20 Years, 20 Leaders: Sophia Yen, MD
“There's nothing wrong with asking for help.”
Our connection to the experiences of those who came before helps to define the present and future of medicine. The Foundation is celebrating 20 years by joining in conversation with 20 women leaders in all aspects of medicine to understand their stories and how their experiences will shape the next generation.
Sophia Yen, M.D. is CEO and chief medical officer of Pandia Medical Group, a telemedicine practice that specializes in providing contraception for women, whether they have insurance or not. An adolescent health and reproductive health specialist, she is a clinical associate professor of pediatrics in the Adolescent Division of Stanford Medical School.
Here’s what we learned from Dr. Yen:
Why did you choose to go into medicine or your related field?
To help people. To make women's lives better by preventing unplanned pregnancies. When I was a teenager I volunteered at Planned Parenthood. I ran a test for a 13-year-old girl and it came back positive. I thought about how different her life would be if she had access to birth control and comprehensive sex education.
What’s your core philosophy?
Do unto others as I would have done unto me. Treat my patients as I would my family or myself. Do good in this world. Pay it forward and hope that it will come back. Karma.
What motivates you?
I want to contribute something positive in this world. I want to do good.
How do you motivate others?
By finding out what their goal is and helping them achieve it. By showing them it can be done and they can do it, too. With praise when they accomplish their goals. By sharing with them the consequences if they don't change their current course if they are going down the wrong path.
What challenges have you had to overcome?
As a woman, doctor, academic, mother, and older person in the startup world, I'm seen as less competent, or worthy, or able to run a startup. However, I feel these are my advantages. I have connections via women's organizations such as sororities, Girl Scouts, and mothers’ groups. As a doctor, I have domain expertise. As an academic, I know how to examine data and use that to make my patients' lives better. As a mother, I know how to get things done. I know there are lots of hours in the day, including evenings and weekends. As an older person, my connections have far more experience than a fresh-out-of-college grad’s connections. I've also had far more experience in leading people and balancing a budget.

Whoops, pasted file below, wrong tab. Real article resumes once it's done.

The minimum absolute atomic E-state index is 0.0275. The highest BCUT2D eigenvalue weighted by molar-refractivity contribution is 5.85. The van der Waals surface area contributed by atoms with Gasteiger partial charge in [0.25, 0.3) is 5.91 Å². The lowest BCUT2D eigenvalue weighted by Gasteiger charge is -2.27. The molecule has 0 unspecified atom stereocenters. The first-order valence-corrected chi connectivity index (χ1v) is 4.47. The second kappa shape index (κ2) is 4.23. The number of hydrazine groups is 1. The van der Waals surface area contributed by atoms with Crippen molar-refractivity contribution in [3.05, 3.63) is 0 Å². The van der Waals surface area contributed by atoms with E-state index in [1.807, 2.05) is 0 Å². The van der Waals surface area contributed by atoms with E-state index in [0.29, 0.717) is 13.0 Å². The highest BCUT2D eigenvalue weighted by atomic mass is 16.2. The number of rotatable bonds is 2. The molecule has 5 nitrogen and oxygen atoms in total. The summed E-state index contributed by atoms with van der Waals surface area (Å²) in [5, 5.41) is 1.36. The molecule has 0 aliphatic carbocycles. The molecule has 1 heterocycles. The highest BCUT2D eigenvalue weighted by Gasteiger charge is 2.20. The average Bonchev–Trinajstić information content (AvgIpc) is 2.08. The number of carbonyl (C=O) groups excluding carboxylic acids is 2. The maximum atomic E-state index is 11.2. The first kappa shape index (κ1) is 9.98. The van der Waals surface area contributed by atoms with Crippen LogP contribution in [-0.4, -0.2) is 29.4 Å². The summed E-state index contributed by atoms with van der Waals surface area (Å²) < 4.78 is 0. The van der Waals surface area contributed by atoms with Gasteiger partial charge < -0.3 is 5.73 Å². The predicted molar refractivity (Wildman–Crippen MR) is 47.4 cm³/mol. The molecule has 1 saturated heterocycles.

Humans fail. Please share a time when you failed and what you did next to move forward.
In junior high and high school, I ran for office seven times and lost. The first seven times, I was too proud to ask for any help and tried to do it by myself. The eighth time I asked everyone for help, from the young woman in my physical education class who was of a totally different social group, to my friend who had lots of friends, to the guy that sat next to me in math class. And that time I won! I learned that you need to ask for help and there's nothing wrong with asking for it. At MIT, I got back my first test and got a 20 out of 100. I was appalled. But I learned there are always people smarter than you and you shouldn't be afraid to ask for help.
Who was your most important mentor(s) and why?
It takes a village. At different periods in my life, I’ve had people I looked up to, aspired to be like, modeled myself after, learned from. Throughout my life, I’ve been blessed with support from family, friends, colleagues, and others. I am thankful for all their help throughout the years and going forward.
What’s the most important lesson you’ve learned?
Don’t be afraid to ask for help. There is always someone smarter and wiser that you can learn from. It’s easier with more hands to do the work. I don’t know it all and getting other perspectives can have a better result.
How do you define success and how do you measure up to your own definition?
Making my company succeed. Helping my patients live a healthy life. Empowering women and girls. Helping those around me. I'm working on it and doing it.
What do you see in store for the future of medicine and the related fields?
I look forward to a “Star Trek world” with a tricorder that you can use to scan your body and learn what is wrong. I see fewer visits to the doctor’s office for things that can be handled at home such as birth control, acne, many skin conditions, menopause, and therapy.
What advice would you give to the next generation of women in medicine and the medical sciences?
Sit at the table. Speak up. Echo your fellow women’s words if they aren’t being heard in a meeting. Help each other rise.
The Backstory on Dr. Yen
Sophia Yen earned her B.S. in biology at the Massachusetts Institute of Technology and her medical degree at University of California at San Francisco Medical School. She also holds a master’s in public health from Berkley, specializing in maternal child health.
Among her many honors is the Laya Weisner Award for the woman undergraduate who has contributed the most to MIT, and the Outstanding Interdepartmental Faculty Member chosen by the OB/GYN staff at Stanford.
She decided to launch a practice that would offer patients birth control consultations over the internet and delivery of contraception through the mail when she was researching a presentation to a physicians’ group on why women skip their birth control medication.